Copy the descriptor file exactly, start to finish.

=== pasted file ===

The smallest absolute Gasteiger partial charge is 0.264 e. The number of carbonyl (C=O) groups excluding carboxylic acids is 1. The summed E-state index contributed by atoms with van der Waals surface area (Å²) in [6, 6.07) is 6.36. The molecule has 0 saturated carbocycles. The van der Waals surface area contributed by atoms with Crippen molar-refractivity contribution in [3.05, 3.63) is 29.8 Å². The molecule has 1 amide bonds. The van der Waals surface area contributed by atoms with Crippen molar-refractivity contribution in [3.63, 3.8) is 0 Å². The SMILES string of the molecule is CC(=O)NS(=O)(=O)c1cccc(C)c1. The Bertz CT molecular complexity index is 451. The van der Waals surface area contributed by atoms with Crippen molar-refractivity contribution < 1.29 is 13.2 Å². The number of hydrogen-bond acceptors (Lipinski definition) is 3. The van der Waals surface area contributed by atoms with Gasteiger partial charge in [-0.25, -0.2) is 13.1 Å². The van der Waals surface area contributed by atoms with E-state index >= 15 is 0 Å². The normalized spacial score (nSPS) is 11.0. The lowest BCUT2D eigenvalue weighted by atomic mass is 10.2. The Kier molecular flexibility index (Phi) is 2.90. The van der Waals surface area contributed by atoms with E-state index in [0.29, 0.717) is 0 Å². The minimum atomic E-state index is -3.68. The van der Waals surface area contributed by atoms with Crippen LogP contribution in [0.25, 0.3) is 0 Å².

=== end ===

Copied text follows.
The smallest absolute Gasteiger partial charge is 0.264 e. The number of carbonyl (C=O) groups excluding carboxylic acids is 1. The summed E-state index contributed by atoms with van der Waals surface area (Å²) in [6, 6.07) is 6.36. The molecule has 0 saturated carbocycles. The van der Waals surface area contributed by atoms with Crippen molar-refractivity contribution in [3.05, 3.63) is 29.8 Å². The molecule has 1 amide bonds. The van der Waals surface area contributed by atoms with Crippen molar-refractivity contribution in [3.63, 3.8) is 0 Å². The SMILES string of the molecule is CC(=O)NS(=O)(=O)c1cccc(C)c1. The Bertz CT molecular complexity index is 451. The van der Waals surface area contributed by atoms with Crippen molar-refractivity contribution < 1.29 is 13.2 Å². The number of hydrogen-bond acceptors (Lipinski definition) is 3. The van der Waals surface area contributed by atoms with Gasteiger partial charge in [-0.25, -0.2) is 13.1 Å². The van der Waals surface area contributed by atoms with E-state index >= 15 is 0 Å². The normalized spacial score (nSPS) is 11.0. The lowest BCUT2D eigenvalue weighted by atomic mass is 10.2. The Kier molecular flexibility index (Phi) is 2.90. The van der Waals surface area contributed by atoms with E-state index in [0.29, 0.717) is 0 Å². The minimum atomic E-state index is -3.68. The van der Waals surface area contributed by atoms with Crippen LogP contribution in [0.25, 0.3) is 0 Å².